by John R. Fischer
, Senior Reporter | February 22, 2022
Members of the House and Senate Veterans Affairs Committees are asking U.S. Secretary of Veterans Affairs Dennis McDonough to stop the implementation of the department’s multibillion dollar medical supply chain management system.
The VA decided to adopt the Defense Health Agency’s Defense Medical Logistics Standard Support (DMLSS) system in 2019 and plans to spend $2.2 billion to deploy over the next 15 years, according to Federal News Network
DMLSS is already 20 years old and failed to meet 44% of staff’s requirements at the first hospital where it was deployed, the joint VA-DoD James A. Lovell Federal Health Care Center near Chicago, according to the department inspector general. In addition, the VA inspector general and the Government Accountability Office have said the department’s broader supply chain management strategy is lacking. A recent internal program assessment from the department’s chief acquisition officer, chief information, chief financial officer and general counsel have also recommended canceling the DMLSS adoption.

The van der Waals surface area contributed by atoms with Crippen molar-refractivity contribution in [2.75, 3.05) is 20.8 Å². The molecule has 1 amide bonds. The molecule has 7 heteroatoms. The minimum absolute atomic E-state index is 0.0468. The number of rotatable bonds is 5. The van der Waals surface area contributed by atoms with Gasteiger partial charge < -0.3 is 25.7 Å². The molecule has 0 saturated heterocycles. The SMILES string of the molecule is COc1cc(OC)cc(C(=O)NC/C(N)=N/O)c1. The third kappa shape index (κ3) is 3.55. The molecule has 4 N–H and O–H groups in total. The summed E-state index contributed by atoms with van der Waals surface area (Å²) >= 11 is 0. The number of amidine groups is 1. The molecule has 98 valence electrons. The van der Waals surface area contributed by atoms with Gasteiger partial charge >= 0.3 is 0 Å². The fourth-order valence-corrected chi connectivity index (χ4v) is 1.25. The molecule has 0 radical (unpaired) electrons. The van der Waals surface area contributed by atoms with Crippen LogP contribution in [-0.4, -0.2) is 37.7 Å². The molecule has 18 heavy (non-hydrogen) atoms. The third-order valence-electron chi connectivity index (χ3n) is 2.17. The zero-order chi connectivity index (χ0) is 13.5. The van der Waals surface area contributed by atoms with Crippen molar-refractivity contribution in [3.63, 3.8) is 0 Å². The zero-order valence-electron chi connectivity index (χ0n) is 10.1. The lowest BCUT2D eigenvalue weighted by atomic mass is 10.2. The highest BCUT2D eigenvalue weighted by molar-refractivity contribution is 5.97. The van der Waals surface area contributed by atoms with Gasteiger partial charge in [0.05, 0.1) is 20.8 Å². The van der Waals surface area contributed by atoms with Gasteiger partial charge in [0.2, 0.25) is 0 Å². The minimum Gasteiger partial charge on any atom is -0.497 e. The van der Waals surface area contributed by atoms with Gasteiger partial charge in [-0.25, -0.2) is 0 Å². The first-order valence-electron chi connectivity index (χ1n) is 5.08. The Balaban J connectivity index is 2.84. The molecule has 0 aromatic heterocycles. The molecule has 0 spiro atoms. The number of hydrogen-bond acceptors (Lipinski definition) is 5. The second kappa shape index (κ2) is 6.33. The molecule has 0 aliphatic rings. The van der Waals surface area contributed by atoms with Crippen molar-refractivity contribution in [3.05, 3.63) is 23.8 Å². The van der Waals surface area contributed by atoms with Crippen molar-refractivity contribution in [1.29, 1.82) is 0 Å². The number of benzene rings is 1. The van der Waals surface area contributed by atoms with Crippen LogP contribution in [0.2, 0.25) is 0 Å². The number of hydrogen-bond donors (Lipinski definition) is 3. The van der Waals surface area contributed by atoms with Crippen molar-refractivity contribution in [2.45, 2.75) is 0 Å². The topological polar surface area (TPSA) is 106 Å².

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In a letter to McDonough, the chairmen and ranking members of the committees and subcommittees say the system has not helped improve supply chain logistics and that issues with it continue to be found. “The evidence now indicates DMLSS is incapable of meeting the majority of VA’s supply chain management requirements. Further, there are serious cost considerations. The VA’s preliminary market assessment from 2018 indicated that DMLSS would be more expensive than other, potentially more capable systems, and the VA never completed an independent life cycle cost estimate for the DMLSS implementation.”
Back in November, the OIG said that the department chose to spend $176 million dollars on the system, while doing little to ensure internal program controls or oversight. This included making sure that it could effectively be implemented across the entire Veterans Health Administration and if it would adequately meet VA requirements.
The VA Logistics Redesign (VALOR) program office, which is managing the installation, has also gone through six separate program managers in the past two years and did not fund or staff the office until after choosing to install the system at the Lovell health center.
Shelby Oakley, a GAO director for contracting and national security acquisitions told the House Veterans Affairs Committee during a November hearing, that an ongoing review has shown that many of the VA’s major programs are not following its current enterprise-wide acquisition framework. “More money will not solve the VA’s woes. Unless the VA breaks its habit of putting action ahead of strategy, the VA, Congress and veterans will not see the outcomes they want and expect from billions of dollars in investments."